One of the best things about watching the Olympics is that you get to see athletes not only competing, but showing an incredible amount of respect and sportsmanship at the absolute highest levels of their craft. Seriously, as much as I love to see the thrill of victory, it's always the handshakes, high fives, and hugs after the whistle blows that are really nice to see.

But while the spirit of the Olympics is built on international friendship and good-natured competition, there are definitely villainous organizations out there trying to sabotage the games with the somewhat nebulous goal of turning us all against each other.

Or at least, that's what was going down in 1966, when the Teen Titans found themselves tasked with stopping a vaguely demonic criminal gang from destroying the Olympics --- something that was slightly less pressing than helping their pal Davey deal with his extremely grumpy dad.

 

 

"The Secret Olympic Heroes," a title that implies that there's literally any secrecy involved in Speedy showing up in his full costume to participate in the opening ceremonies, originally ran in 1966's Teen Titans #4, from the legendary team of Bob Haney and Nick Cardy. If, however, you're looking to find a cheaper version for yourself, it was also chopped up into a two-parter to run as backups in Action Comics #409 and #410 in 1972, a weird choice that resulted in a recap page where panels from the first half were shrunk down to near illegibility to catch readers back up.

Either way, our story begins in typically over-the-top Bob Haney fashion at a practice race for the upcoming olympics, where Davey Bradley, a hot prospect in track and field, takes first place... and then just keeps going.

 

 

This, it seems, is a big enough problem that superheroes need to be called in to solve it, and since it's a problem that involves a #teen, it's kicked down to the sidekicks.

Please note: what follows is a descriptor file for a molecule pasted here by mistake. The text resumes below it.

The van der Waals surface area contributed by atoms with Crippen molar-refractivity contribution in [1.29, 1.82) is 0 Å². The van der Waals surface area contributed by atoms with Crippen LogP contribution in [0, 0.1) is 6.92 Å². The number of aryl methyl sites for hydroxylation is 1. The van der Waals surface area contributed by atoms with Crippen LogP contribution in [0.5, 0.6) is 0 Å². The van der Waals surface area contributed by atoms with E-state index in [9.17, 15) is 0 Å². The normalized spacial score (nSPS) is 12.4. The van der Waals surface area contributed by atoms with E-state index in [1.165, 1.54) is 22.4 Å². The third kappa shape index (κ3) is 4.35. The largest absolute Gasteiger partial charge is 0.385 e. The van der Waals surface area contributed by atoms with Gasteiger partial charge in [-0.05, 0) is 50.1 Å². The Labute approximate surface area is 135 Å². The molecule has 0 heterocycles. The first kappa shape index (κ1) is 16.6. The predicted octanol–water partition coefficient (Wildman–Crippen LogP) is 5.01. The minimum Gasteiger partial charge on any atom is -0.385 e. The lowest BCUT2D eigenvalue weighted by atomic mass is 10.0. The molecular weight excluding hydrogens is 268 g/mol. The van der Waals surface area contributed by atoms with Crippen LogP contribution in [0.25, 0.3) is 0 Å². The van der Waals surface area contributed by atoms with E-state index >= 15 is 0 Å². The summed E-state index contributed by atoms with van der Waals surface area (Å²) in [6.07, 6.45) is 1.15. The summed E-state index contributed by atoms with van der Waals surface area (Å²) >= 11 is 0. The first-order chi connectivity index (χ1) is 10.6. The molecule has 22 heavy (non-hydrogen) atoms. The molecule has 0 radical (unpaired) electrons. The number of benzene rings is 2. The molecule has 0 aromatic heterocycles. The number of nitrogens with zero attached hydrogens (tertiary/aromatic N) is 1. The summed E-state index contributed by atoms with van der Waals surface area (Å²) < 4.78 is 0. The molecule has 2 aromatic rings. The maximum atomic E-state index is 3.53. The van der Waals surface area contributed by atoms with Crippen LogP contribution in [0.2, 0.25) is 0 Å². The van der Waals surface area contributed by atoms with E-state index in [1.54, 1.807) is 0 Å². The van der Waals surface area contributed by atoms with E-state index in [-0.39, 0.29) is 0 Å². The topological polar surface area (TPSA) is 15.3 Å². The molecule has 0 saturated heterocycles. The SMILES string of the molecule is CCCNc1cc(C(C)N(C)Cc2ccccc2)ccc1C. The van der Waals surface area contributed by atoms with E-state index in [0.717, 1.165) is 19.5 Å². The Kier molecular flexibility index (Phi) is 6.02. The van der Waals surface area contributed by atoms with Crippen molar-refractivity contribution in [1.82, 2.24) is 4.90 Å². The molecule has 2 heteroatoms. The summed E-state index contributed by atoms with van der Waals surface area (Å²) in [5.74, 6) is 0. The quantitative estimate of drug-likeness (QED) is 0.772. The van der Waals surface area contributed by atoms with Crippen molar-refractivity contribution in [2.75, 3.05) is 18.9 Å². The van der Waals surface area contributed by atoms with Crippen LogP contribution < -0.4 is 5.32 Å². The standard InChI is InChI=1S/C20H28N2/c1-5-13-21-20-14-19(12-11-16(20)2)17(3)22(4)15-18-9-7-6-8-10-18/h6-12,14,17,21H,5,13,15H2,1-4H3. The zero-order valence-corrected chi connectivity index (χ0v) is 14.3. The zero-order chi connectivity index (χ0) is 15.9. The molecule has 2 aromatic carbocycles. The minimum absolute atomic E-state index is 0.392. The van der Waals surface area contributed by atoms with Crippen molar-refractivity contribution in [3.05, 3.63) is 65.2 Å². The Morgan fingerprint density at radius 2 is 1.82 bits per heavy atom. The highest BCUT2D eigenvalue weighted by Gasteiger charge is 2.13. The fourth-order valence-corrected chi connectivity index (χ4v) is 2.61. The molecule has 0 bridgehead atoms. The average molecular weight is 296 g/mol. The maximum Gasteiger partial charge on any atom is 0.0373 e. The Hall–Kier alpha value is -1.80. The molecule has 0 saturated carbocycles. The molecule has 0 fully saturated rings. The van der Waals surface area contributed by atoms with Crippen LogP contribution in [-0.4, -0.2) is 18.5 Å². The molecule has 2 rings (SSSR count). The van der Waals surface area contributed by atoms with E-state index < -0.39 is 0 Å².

What's really notable here is that it's Davey's father just Skypes into the Titans' clubhouse to talk to Robin, Kid Flash, Wonder Girl, and Aqualad, calling up on a direct-line video phone that, according to Haney's caption, everyone in the world has access to, as long as they're having teen problems.

 

 

With all the things that were explained to death in DC's Silver Age comics, you'd think that would've gotten a little bit more of a mention.

Anyway, a runaway runner is only one of the problems that the Titans have to face today. There's another, far more pressing concern that they learn about once their pal Speedy shows up:

 

 

Since Superman, Batman, Wonder Woman, Green Lantern, Flash, the Atom, the Elongated Man, the Blackhawks, Lois Lane, Aquaman and the entire Doom Patrol were apparently busy that day, the Olympics have gotten Green Arrow's sidekick to perform a feat of expert archery to open the ceremonies. The only problem is that someone's trying to engineer a disaster instead. Speedy's trick arrow, for instance, was replaced with one that was loaded with explosives, and when he tried to apprehend the culprit, he found that he wasn't just dealing with one man.

He was fighting... Diablo!